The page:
The total number of Lake Norman homes under contract (UCS + UCNS) in the first week of each month are as follows:

  • June 6, 2016 344 (Yep, another new record!)
  • May 6, 2016: 340
  • April 6, 2016: 297
  • March 6, 2016: 234
  • February 6, 2016: 207
  • January 6, 2015: 176
  • December 6, 2015: 202
  • November 6, 2015: 222
  • October 6,2015: 209
  • September 7, 2015: 268
  • August 6,2015: 286
  • July 6, 2015 287
  • June 6, 2015: 304
  • May 6, 2015: 313
  • April 6, 2015:  272
  • March 6, 2015: 228
  • February 6, 2015: 204
  • January 6, 2015: 154
  • December 6, 2014: 204
  • November 6, 2014: 221
  • October 4, 2014: 275
  • September 6, 2014: 272
  • August 6, 2014: 261
  • July 7, 2014: 268
  • June 5, 2014: 262

Here is a breakdown by price-range of our May 2016 closed sales in Lake Norman

  • $33,000 – $99,999: 4
  • $100,000 – $199,999: 5–
  • $200,000 – $299,999: 20
  • $300,000 – $399,999 43+++

(These price ranges represented 50% of our May home sales)

  • $400,000 – $499,999: 20
  • $500,000 – $599,999: 16

(These price ranges represented 25.2% of May’s sales)

  • $600,000 – $699,999: 10
  • $700,000 – $799,999: 6-
  • $800,000 – $899,999: 6++
  • 900,000 – $999,999: 4

(These price ranges represented 18.2 down from 22.7% last month)

  • $1,000,000 – $1,499,999: 4-
  • $1,500,000 – $1,999,999: 4+
  • $2 million+ : 1

(#Solds $1 million+ = 6.% of our total May sales )

The stand out price ranges in May were the $300,000’s (30% of our entire Lake Norman sales for May), the $800,000’s and the $1.5 million – $2.0 million.  This was a very interesting month in that there was not one segment of price ranges that were particularly strong or weak but rather narrow price ranges in the lower, middle and high end.

Higher-end home sales in Lake Norman

Our luxury housing market remains flat compared to April and soft overall.

Lake Norman’s Waterfront Housing Market

Lake Norman’s waterfront homes suffered greatly during the recession. With the disappearance of the foreclosures and short sales, there were several years where the greatest action was in the lowest priced waterfront tear-downs that had good water and to a lesser degree nice homes in higher price ranges with good water in good locations that were well priced.  As this market evolves, prices are definitely going up despite rather tepid sales.  My buyers are now willing to increase their price range when they realize how much better the options are when they do so.  New listings with good water are selling more quickly than in the past.  The improvement is slow but steady. It is important for potential waterfront buyers to understand that there are fewer good options in the lower and trade-up price ranges so watch for new listings and act quickly.  The lowest priced listings are mostly at the end of coves, can’t have docks or are in less desirable locations. Just as an FYI, I have sold several luxury home buyers waterfront lots this past year as an alternative to settling for a home that didn’t suit them or needed too much work. Prices are going up out of circumstances rather than overall market trends. For more details:  Lake Norman Waterfront Home Sales 2005 – 2015, Some Interesting Insights.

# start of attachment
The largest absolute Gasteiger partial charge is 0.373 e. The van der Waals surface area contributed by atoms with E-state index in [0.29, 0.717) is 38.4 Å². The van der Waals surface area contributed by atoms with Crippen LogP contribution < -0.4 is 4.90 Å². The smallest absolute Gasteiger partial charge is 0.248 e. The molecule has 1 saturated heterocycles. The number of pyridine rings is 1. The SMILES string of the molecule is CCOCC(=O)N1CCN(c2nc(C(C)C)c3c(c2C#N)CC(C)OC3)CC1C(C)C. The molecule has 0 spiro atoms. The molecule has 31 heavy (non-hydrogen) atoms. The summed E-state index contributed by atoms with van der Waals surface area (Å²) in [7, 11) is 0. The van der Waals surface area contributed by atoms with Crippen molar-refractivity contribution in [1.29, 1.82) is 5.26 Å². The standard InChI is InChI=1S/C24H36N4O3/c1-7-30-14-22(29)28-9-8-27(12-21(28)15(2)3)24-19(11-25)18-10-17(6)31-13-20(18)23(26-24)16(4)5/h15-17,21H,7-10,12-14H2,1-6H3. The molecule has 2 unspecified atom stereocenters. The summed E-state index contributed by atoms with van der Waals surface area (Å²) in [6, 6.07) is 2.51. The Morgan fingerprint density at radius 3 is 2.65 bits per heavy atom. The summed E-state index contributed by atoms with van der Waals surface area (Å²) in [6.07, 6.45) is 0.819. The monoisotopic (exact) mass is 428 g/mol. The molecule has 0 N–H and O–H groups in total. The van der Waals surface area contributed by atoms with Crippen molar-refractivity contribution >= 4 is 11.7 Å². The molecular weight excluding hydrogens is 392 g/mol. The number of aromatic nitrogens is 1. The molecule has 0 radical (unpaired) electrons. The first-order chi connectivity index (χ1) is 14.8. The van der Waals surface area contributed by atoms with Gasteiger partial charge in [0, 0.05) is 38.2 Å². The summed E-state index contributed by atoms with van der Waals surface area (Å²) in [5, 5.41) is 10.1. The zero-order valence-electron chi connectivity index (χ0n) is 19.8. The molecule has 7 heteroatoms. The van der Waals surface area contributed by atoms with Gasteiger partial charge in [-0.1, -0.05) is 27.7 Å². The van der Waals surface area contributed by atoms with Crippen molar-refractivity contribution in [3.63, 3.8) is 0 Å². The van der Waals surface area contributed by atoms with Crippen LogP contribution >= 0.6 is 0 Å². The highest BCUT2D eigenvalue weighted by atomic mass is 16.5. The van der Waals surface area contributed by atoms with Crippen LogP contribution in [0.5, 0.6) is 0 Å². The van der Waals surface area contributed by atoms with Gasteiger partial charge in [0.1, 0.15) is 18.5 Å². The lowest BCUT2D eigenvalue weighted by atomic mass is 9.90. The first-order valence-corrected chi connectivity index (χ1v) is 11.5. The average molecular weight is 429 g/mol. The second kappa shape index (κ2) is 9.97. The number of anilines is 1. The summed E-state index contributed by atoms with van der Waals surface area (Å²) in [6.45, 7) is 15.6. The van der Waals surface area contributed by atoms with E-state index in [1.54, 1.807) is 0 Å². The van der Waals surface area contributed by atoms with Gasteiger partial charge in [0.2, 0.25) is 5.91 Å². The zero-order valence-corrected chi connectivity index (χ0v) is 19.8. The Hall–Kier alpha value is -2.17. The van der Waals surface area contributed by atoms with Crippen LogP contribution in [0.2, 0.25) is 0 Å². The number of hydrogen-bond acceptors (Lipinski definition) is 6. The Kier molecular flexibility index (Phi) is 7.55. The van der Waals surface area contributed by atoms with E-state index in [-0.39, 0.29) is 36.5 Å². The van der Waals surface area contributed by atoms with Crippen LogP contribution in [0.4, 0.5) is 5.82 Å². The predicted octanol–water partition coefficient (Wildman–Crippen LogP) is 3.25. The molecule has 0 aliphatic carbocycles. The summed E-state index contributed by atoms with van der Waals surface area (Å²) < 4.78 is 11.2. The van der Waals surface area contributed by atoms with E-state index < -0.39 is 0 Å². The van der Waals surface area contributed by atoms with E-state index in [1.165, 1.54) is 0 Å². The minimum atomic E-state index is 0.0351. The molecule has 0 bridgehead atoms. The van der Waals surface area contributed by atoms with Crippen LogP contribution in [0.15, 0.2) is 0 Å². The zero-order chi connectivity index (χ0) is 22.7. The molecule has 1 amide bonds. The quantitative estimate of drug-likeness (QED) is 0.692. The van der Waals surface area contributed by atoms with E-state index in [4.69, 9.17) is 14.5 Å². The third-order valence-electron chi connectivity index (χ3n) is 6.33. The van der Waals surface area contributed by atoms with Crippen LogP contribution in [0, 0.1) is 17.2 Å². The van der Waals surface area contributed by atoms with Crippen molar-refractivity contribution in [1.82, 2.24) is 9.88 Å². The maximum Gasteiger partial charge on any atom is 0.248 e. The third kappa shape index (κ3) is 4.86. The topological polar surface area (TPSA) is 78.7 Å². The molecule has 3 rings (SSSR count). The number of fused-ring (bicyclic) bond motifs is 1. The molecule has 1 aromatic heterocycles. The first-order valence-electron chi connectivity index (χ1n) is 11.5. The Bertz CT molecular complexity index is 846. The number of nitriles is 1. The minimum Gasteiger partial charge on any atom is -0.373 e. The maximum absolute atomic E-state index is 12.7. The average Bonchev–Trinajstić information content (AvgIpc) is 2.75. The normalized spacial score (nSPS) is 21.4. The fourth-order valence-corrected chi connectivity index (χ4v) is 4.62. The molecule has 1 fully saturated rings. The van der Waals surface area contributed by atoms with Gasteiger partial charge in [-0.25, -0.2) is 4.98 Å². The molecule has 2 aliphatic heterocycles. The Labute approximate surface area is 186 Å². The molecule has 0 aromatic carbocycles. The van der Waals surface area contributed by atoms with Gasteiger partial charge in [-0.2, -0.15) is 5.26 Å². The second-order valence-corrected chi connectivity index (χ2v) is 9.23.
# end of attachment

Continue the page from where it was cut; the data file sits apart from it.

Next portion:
As of today we have 100 waterfront properties under contract compared to 108 last month. Our months of supply based on May sales is 10.7.  Lake Norman waterfront homes over all remain in a buyer’s market. That said, the cream of the crop waterfront properties sell relatively quickly in all but the very high-end luxury price ranges.  With our current market momentum it is more important than ever to know your price niche! Waterfront home buyers in the lower price ranges are going to have to lower their expectations and/or be willing to be more flexible. Keep in mind that the only finite property Lake Norman has is waterfront so supply and demand should drive prices up consistently in the future.  I seriously believe that waterfront buyers should pounce when they find a good property with good water.

12-Year Comparison of Lake Norman Home Sales By Month

Lake Norman home sales by month for the past 12 years

* Please note that all of my numbers are for single family homes. They come from the Carolina Multiple Listing Service and will not include sales that took place outside of our MLS.** I adjust past months when I do the monthly update as a few more sales are usually input late by agents. ***With our new MLS Matix program there are some variances in numbers but I am not going to go back to prior years and adjust.

I love this now 12-year chart of all of Lake Norman’s sales by month as it really gives us a good sense of where we are today and where we have been over the past 12 years.  Look at those recession numbers and you can see just how far we fell and just how much we have recouped.  2015 exceeded all years back to 2006 so in sheer number of homes sold our Lake Norman housing market truly has recovered.

With 5 months in the books, our 2016  home sales are 4.4% below last year.  As you can see above, we are up against a huge June 2015.  We certainly have enough properties under contract to match that number however given the pattern so far this year I am not optimistic that we will reach it.  Our Lake Norman housing market isn’t bad, it just isn’t reaching the highs I expected given how much activity there is.  Ask any Realtor, we are all crazy busy!

Summary and My Insight

Good signs/news remains almost the about the same as last month:

  • Interest rates remain below 4% but are ticking up slightly